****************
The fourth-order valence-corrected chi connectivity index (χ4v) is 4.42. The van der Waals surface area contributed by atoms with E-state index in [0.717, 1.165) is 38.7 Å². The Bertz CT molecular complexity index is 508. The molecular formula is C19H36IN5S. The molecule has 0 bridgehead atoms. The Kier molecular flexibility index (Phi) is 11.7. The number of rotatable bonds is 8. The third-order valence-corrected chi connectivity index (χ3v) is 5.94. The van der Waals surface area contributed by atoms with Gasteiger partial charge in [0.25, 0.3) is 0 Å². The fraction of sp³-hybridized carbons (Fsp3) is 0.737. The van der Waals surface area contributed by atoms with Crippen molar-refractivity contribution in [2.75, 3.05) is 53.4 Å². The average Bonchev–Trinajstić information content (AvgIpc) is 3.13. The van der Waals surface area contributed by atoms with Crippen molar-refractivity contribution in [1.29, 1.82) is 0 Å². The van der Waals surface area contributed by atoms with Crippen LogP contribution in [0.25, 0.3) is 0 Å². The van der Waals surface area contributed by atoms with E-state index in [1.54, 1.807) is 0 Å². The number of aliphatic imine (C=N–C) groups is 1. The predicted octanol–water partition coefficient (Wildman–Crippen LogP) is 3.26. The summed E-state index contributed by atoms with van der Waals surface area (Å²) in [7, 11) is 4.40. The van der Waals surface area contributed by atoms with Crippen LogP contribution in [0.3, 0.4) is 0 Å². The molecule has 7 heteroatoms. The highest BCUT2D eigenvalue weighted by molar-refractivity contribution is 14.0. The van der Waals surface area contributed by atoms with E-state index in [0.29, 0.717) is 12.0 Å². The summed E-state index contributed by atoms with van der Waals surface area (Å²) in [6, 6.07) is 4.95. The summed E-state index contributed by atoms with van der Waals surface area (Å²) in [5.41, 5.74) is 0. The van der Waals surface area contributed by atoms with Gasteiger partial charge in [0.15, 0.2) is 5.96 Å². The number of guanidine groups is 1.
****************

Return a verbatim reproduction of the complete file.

The fourth-order valence-corrected chi connectivity index (χ4v) is 4.42. The van der Waals surface area contributed by atoms with E-state index in [0.717, 1.165) is 38.7 Å². The Bertz CT molecular complexity index is 508. The molecular formula is C19H36IN5S. The molecule has 0 bridgehead atoms. The Kier molecular flexibility index (Phi) is 11.7. The number of rotatable bonds is 8. The third-order valence-corrected chi connectivity index (χ3v) is 5.94. The van der Waals surface area contributed by atoms with Gasteiger partial charge in [0.25, 0.3) is 0 Å². The fraction of sp³-hybridized carbons (Fsp3) is 0.737. The van der Waals surface area contributed by atoms with Crippen molar-refractivity contribution in [2.75, 3.05) is 53.4 Å². The average Bonchev–Trinajstić information content (AvgIpc) is 3.13. The van der Waals surface area contributed by atoms with Crippen molar-refractivity contribution in [1.29, 1.82) is 0 Å². The van der Waals surface area contributed by atoms with Crippen LogP contribution in [0.25, 0.3) is 0 Å². The van der Waals surface area contributed by atoms with E-state index in [1.54, 1.807) is 0 Å². The number of aliphatic imine (C=N–C) groups is 1. The predicted octanol–water partition coefficient (Wildman–Crippen LogP) is 3.26. The summed E-state index contributed by atoms with van der Waals surface area (Å²) in [7, 11) is 4.40. The van der Waals surface area contributed by atoms with Crippen LogP contribution in [0.3, 0.4) is 0 Å². The molecule has 7 heteroatoms. The highest BCUT2D eigenvalue weighted by molar-refractivity contribution is 14.0. The van der Waals surface area contributed by atoms with E-state index in [0.29, 0.717) is 12.0 Å². The summed E-state index contributed by atoms with van der Waals surface area (Å²) in [6, 6.07) is 4.95. The summed E-state index contributed by atoms with van der Waals surface area (Å²) in [5.41, 5.74) is 0. The van der Waals surface area contributed by atoms with Gasteiger partial charge in [0.15, 0.2) is 5.96 Å². The number of guanidine groups is 1.